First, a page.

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Induction of farrowing using prostaglandins

By Dr Francois van Niekerk, Humansdorp Veterinary Clinic
The experience of many pig producers is that farrowing attendants on night duty are notoriously unreliable. Reducing farrowing spread and night-time farrowings can help to reduce losses. Prostaglandins have been successfully used for this purpose.Trial One
In June/July 2000 an on-farm trial to assess the efficacy of Estrumate (Cloprostenol 250 mcg/ml, Schering Plough AH) in the reduction of piglet stillbirths was conducted on a 700 sow unit in the Eastern Cape.
The majority of the sows were inseminated on Tuesdays. The average gestation length on the unit was 114 days. Sows were injected with 0.7ml Cloprostenol (Estrumate) at 08h00 on day 113 (Wednesday) and with oxytocin at noon on day 114 (Thursday) if farrowing had not occurred by that time.
Results of the trial are reflected in Table 1.

Stillbirths in the year to May 2000 (ie in the 12 months preceding the trial) were 0.9/litter.
Stillbirths during period 07/06 to 05/07 (ie during the trial) were 44 stillbirths in 81 litters = 0.54/litter, thus an improvement of 0.36 piglets per litter.
With a pre-weaning mortality of 11%, an extra 0.36 X 89% = 0.32 piglets would survive to weaning.
Conclusions after Trial One
• Induction of farrowing with Cloprostenol did not measurably reduce the number of night-time farrowings, but did ensure that all sows farrowed before Friday evening (and thus eliminated weekend farrowings).
• Night-time attendance could be reduced to one night only (the night after injection).
• Management and farrowing attendants could focus on farrowing over a short period.
• The trial proved that induction of farrowing can be very cost-effective if managed correctly.
• Even better results were possible by injecting two days before average farrowing date rather than only one day before expected farrowing date as done in Trial One.
Trial Two
Subsequently day of injection of Cloprostenol was changed to Tuesday (day 112). Results of five weeks farrowings using the latter regime on the same farm (Trial Two) are reflected in Table 2.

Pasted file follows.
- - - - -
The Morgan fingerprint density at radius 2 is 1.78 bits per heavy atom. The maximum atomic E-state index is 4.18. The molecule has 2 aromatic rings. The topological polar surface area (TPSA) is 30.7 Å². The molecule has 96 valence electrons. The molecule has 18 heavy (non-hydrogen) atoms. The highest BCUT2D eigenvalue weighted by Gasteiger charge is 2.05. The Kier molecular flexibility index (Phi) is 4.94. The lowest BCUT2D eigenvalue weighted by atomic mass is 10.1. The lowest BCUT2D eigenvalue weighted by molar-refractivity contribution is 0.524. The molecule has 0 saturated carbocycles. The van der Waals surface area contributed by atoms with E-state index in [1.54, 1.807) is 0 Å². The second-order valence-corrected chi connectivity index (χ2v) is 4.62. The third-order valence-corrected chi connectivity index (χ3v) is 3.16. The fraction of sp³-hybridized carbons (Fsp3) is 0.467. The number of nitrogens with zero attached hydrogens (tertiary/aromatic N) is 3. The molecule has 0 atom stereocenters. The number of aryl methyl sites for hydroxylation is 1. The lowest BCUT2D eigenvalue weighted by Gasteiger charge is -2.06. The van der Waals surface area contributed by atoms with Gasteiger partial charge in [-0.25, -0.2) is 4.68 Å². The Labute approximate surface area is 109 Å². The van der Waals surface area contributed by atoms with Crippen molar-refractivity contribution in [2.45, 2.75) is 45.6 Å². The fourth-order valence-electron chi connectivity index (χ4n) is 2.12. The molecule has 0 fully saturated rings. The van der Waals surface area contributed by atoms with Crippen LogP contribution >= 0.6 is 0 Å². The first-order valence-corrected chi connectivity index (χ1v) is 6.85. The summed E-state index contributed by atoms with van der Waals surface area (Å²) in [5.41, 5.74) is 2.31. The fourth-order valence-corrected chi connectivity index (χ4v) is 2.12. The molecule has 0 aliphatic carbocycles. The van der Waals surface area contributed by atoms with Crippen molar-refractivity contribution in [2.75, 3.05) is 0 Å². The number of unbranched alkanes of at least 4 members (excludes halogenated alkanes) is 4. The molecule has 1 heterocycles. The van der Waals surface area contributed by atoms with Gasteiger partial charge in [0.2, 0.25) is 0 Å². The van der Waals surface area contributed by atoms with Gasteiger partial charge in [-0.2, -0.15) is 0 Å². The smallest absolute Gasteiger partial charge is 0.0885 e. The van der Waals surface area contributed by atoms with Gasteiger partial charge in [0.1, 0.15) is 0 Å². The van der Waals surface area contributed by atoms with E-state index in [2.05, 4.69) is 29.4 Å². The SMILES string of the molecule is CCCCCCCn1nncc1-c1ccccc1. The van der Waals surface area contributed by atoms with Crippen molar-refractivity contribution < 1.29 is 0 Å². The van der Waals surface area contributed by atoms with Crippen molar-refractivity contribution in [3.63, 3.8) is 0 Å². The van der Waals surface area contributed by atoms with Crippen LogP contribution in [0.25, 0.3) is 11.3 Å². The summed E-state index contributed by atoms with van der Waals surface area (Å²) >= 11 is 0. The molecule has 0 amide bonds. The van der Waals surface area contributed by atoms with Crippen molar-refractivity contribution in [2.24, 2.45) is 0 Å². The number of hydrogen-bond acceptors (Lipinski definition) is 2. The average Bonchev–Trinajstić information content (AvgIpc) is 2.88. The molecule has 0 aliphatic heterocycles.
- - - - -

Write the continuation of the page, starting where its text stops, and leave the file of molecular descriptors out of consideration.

Stillbirths during this period were 39/82 = 0.48/litter which was an improvement of 0.42 piglets per litter over the year to May 2002, thus better results than the first trial.
Financial implications
Assume the the current values are approximately: Cost of Cloprostenol (240/20ml = R12/ml = R8.40/dose of 0.7ml. Value of weaner pig: R220 at four weeks.
Assume also that reduction in stillborn rate = 0.3 piglets per litter (Trials One and Two both gave better results than this) and that 700 sows on this farm yield 2.2 litters per annum = 1 540 litters per annum.
Thus, an extra 0.30 piglets, surviving to weaning represents extra income of R66 (0.3 X R220) per litter X 1 540 litters = R101 640 per annum.
Cost of Cloprostenol @ R8.40/dose X 1 540 litters = R 12 936. Thus margin over cost of Cloprostenol = R88 704.
Conclusions

  • Induction of farrowing using Cloprostenol has significant potential for increasing profits.
  • Induction of farrowing should be considered and evaluated in units in which management is good and which have accurate records.
  • Break-even point to cover cost of Cloprostenol is a reduction in still-birth rate of only 0.03 piglets/litter.

Warning
Good management, accurate service records and accurate average gestation lengths are essential to avoid birth of non-viable piglets which can result if injections of prostaglandin are incorrectly timed.
Acknowledgements
Tony Mote and Dave Inkin are thanked for their assistance.

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